Ron and me in Taipei

After nearly 18 long months of living on the opposite side of the planet from one another, Ron and I are finally back together for good. And all I can say is, about frickin’ time!

Whenever someone asks me what being in a long distance relationship is (or was, yippee!) like, I say that it is difficult and there are no advantages to being apart. It is the antithesis of what an intimate relationship should be. But that does not mean that it is unbearable. I was never overwhelmed by loneliness or a sense of loss, because I knew at some point Ron and I would be reunited. We had set a limit of one and half to two years, and that time frame gave me some structure to work around. With Ron gone, I was also forced to learn how to fill up the stretches of time I had to myself. I realized that, after having been a loner for most of my life, I would have to reach out to other people if I didn’t want to go crazy. My friendships in New York City deepened as a result, and I will never take those relationships for granted. Ron and I also had to find common ground in our daily conversations over Skype without the benefit of day-to-day shared experiences, and I believe the lessons we took away from that challenge will help us weather the rough patches each couple inevitably tumbles into. So while there are no advantages to being in a long-distance relationship, the past year and a half will be an experience that I will continue to draw strength from for the rest of my life.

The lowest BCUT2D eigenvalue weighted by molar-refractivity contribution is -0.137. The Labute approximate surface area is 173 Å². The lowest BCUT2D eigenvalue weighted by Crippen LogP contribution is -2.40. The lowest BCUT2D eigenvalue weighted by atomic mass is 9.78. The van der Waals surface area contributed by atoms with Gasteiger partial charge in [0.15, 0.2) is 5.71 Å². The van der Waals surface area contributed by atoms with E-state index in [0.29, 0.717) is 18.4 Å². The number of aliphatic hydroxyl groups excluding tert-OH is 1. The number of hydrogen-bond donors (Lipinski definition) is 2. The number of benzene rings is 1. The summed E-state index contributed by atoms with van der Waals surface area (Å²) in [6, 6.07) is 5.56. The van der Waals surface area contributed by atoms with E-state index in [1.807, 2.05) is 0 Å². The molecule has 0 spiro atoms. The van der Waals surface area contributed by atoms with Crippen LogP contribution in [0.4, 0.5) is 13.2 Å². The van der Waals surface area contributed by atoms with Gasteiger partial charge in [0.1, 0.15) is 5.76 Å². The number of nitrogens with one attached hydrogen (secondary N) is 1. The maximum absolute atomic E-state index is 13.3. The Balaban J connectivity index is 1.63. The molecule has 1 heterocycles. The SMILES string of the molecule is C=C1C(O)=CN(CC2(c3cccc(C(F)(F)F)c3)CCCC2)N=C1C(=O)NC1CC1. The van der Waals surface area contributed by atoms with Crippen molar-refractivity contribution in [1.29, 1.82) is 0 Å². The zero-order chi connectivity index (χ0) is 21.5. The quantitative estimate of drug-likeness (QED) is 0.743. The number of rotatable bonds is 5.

But it is very strange to be back together with Ron. Today I felt guilty for wanting to surf the Internet while he took a nap. Then I realized that we now had all the time in the world together, not just a week, and it was okay if we did not do every single little thing in tandem. One of the things I missed most while we were apart was the “white space,” which is what I call the moments where we just sit together and do our own thing, without feeling the need to have a meaningful conversation or otherwise milk every second of every precious moment we have together. In the last year and a half, Ron and I only saw each other for a total of about three weeks, and during those weeks one of us always had to work, so we really only had the evenings and weekends together. I felt so much pressure to make every second count. Now I feel like I’ve been given a wonderful gift, the luxury of time with Ron, and I just want to sit back and savor the idea.